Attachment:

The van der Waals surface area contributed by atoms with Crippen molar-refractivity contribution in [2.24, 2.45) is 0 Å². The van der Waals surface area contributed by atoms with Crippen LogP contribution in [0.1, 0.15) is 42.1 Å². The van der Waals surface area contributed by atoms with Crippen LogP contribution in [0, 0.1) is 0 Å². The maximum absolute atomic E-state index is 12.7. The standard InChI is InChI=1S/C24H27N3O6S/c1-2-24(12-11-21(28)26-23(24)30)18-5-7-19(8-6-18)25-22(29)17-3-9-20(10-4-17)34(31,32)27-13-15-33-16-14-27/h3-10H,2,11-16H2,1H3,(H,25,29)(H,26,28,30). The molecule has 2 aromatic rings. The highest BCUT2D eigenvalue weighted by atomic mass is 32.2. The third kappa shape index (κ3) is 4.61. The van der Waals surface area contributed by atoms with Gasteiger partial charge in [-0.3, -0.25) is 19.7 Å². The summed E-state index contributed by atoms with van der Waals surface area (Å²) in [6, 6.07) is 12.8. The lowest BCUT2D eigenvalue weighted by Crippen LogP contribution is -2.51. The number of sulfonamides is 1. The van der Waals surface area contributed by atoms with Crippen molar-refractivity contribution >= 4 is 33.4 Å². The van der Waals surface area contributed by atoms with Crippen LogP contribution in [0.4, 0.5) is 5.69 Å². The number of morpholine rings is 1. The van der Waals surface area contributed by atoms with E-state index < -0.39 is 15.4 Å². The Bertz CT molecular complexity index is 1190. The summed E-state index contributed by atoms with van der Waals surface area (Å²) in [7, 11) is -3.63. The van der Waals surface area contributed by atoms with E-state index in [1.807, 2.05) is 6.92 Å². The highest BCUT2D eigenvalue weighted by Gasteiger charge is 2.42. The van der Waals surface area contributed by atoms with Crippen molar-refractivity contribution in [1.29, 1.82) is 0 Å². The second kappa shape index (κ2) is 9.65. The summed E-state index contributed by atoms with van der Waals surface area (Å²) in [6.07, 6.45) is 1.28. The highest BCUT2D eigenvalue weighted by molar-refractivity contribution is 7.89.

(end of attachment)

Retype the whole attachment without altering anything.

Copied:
The van der Waals surface area contributed by atoms with Crippen molar-refractivity contribution in [2.24, 2.45) is 0 Å². The van der Waals surface area contributed by atoms with Crippen LogP contribution in [0.1, 0.15) is 42.1 Å². The van der Waals surface area contributed by atoms with Crippen LogP contribution in [0, 0.1) is 0 Å². The maximum absolute atomic E-state index is 12.7. The standard InChI is InChI=1S/C24H27N3O6S/c1-2-24(12-11-21(28)26-23(24)30)18-5-7-19(8-6-18)25-22(29)17-3-9-20(10-4-17)34(31,32)27-13-15-33-16-14-27/h3-10H,2,11-16H2,1H3,(H,25,29)(H,26,28,30). The molecule has 2 aromatic rings. The highest BCUT2D eigenvalue weighted by atomic mass is 32.2. The third kappa shape index (κ3) is 4.61. The van der Waals surface area contributed by atoms with Gasteiger partial charge in [-0.3, -0.25) is 19.7 Å². The summed E-state index contributed by atoms with van der Waals surface area (Å²) in [6, 6.07) is 12.8. The lowest BCUT2D eigenvalue weighted by Crippen LogP contribution is -2.51. The number of sulfonamides is 1. The van der Waals surface area contributed by atoms with Crippen molar-refractivity contribution >= 4 is 33.4 Å². The van der Waals surface area contributed by atoms with Crippen LogP contribution in [0.4, 0.5) is 5.69 Å². The number of morpholine rings is 1. The van der Waals surface area contributed by atoms with E-state index < -0.39 is 15.4 Å². The Bertz CT molecular complexity index is 1190. The summed E-state index contributed by atoms with van der Waals surface area (Å²) in [7, 11) is -3.63. The van der Waals surface area contributed by atoms with E-state index in [1.807, 2.05) is 6.92 Å². The highest BCUT2D eigenvalue weighted by Gasteiger charge is 2.42. The van der Waals surface area contributed by atoms with Crippen molar-refractivity contribution in [1.29, 1.82) is 0 Å². The second kappa shape index (κ2) is 9.65. The summed E-state index contributed by atoms with van der Waals surface area (Å²) in [6.07, 6.45) is 1.28. The highest BCUT2D eigenvalue weighted by molar-refractivity contribution is 7.89.